Don’t insulate eaves: it will expand icicle trouble
Q. I have big icicles. Should I put insulation in the eaves?
A. No, no! That would cause more problems of condensation and other water problems you haven’t even heard of. A cool roof and proper ventilation of the attic and lots of attic floor insulation will most likely end the icicles.
Now that I have raked snow from my roof, in many places the snow from the roof has piled up against the clapboards and foundation. Is this a problem?
CINDY, Hollis, N.H.
A. No problem with snow on the clapboards or foundation. It will be gone in a few days, before it can cause any problem. In fact, the ancients in New England and other northern climes left the snow in place or piled it against their houses as insulation. If you are really concerned, you can pull some of it away from walls to allow it to melt a little faster.
Q. Can you offer hints as to how to avoid a flooded basement during the spring melt of this unusual accumulation of snow? How do we prepare for heavy rain on top of snow and protect our finished basements?
A. Good thought, but if the snow melts slowly enough, there may be no problem. As for spring rains flooding everything, last March we had two 100-year storms back to back which caused most of the flooding, but will we get them again? Maybe, but let’s hope for less rain. Snow melt and early rains will saturate the earth; any severe storms later will cause the flooding. So, the only thing we can do has already been done: installing sumps and pumps to handle water, french drains for heavier floods, and try to keep catch basins open. This latter chore is not for you and me.
Q. The heat failed in my year-round house and all the pipes froze. We turned the heat off and also the water. What else can we do to see if there are any burst pipes? Also, are there any telephone alert systems to warn against such happenings?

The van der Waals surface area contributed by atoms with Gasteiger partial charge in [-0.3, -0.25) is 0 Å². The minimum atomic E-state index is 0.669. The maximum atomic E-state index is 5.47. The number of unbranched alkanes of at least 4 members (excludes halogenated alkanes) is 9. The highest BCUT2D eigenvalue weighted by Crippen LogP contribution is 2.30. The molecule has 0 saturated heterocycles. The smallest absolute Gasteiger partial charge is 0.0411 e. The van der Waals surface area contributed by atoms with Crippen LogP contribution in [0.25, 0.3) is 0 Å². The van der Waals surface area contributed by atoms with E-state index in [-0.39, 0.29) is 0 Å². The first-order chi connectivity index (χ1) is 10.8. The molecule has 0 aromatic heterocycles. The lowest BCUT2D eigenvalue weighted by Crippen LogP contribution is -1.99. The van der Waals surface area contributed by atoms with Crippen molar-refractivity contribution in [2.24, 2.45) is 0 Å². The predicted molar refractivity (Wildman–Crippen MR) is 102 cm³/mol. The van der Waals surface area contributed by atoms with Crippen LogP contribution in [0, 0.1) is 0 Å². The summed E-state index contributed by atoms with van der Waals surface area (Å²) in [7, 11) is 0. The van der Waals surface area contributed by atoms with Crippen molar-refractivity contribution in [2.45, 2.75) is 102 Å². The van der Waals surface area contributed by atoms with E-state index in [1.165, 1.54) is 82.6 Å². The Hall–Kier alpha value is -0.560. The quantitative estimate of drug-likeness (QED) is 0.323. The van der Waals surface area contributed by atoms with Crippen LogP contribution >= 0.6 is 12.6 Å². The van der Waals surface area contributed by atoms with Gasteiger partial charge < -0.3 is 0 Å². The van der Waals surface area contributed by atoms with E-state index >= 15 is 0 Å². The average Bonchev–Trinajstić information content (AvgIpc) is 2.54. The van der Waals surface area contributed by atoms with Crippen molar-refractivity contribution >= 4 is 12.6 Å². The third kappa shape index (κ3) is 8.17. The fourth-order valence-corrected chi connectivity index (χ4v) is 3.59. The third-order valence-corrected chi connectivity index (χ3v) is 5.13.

A. Let the pipes unfreeze, then turn the water on at the meter to locate bursts. There are companies that provide systems that alert the owner in case of a heat failure. Here are two: Freeze Warn of Sharon, Conn. 203-364-0332, or 800-328-0322. Control Products of Chanhassen, Minn. 800-947-9098 or 612-448-2217. You could also use
Q. Two problems: First, we have a family of flying squirrels nesting in the space between roof and cathedral ceiling. They are cute things, black and smaller than gray or red squirrels, with a large membrane between their feet so they can soar. They have gotten in through our ridge vent, which is about 2 inches thick, leaving plenty of room to get in and out. They must have also pulled out the filter material from the vent. How can I get rid of them humanely? The other question is about the brown, almost syrupy, water that is coming out of our soffit vents: What is causing it to be brown and how can we stop it?
DENNIS CRONIN and MARCIA JOYCE, Duxbury
A. Let’s try the squirrels first. Because they are in the insulation between roof and cathedral ceiling, you can wait till spring to see when they come out, then replace the ridge vent with a squirrel-proof one, or by securing heavy steel mesh over the ridge vent. Or, hire a nuisance animal remover to remove them so you can put in a new vent. As for the brown water, it may be from the squirrels’ fecal matter, so the situation is urgent. Or, the water flowing through the soffit vents picked up the color of the wood the water passed through or over. The water is flowing over frozen gutters and dripping under the gutter to make brown icicles. The water will stop when the gutters thaw out, which may be the only problem. You can also check for an ice dam close to the roof’s edge. Heat cables in the gutters and downspouts will keep the gutters clear. You also can have the water checked by your board of health.
Q. My condo is in a building built in 1960s, heated by gas-fired baseboard hot water. I am getting a funny smell occasionally, a smell like burnt toast. What is it?
A. It sounds as if the heating units are getting pretty warm, and hot metal can have a strange odor. Have it checked out by your heating firm. Also, install a carbon monoxide detector, which is required by law.
Q. I like to put my dish drainer in one of my double sinks, but with a new sink, I cannot fit the drainer in the smaller sink, and I can’t find a drainer to fit. Do you know where I can find a smaller drainer? CURIOUS
A. How about putting the drainer in the bigger sink? Or, put the drainer on the counter. I Googled dish drainers, and found a lot, so you might be able to do that.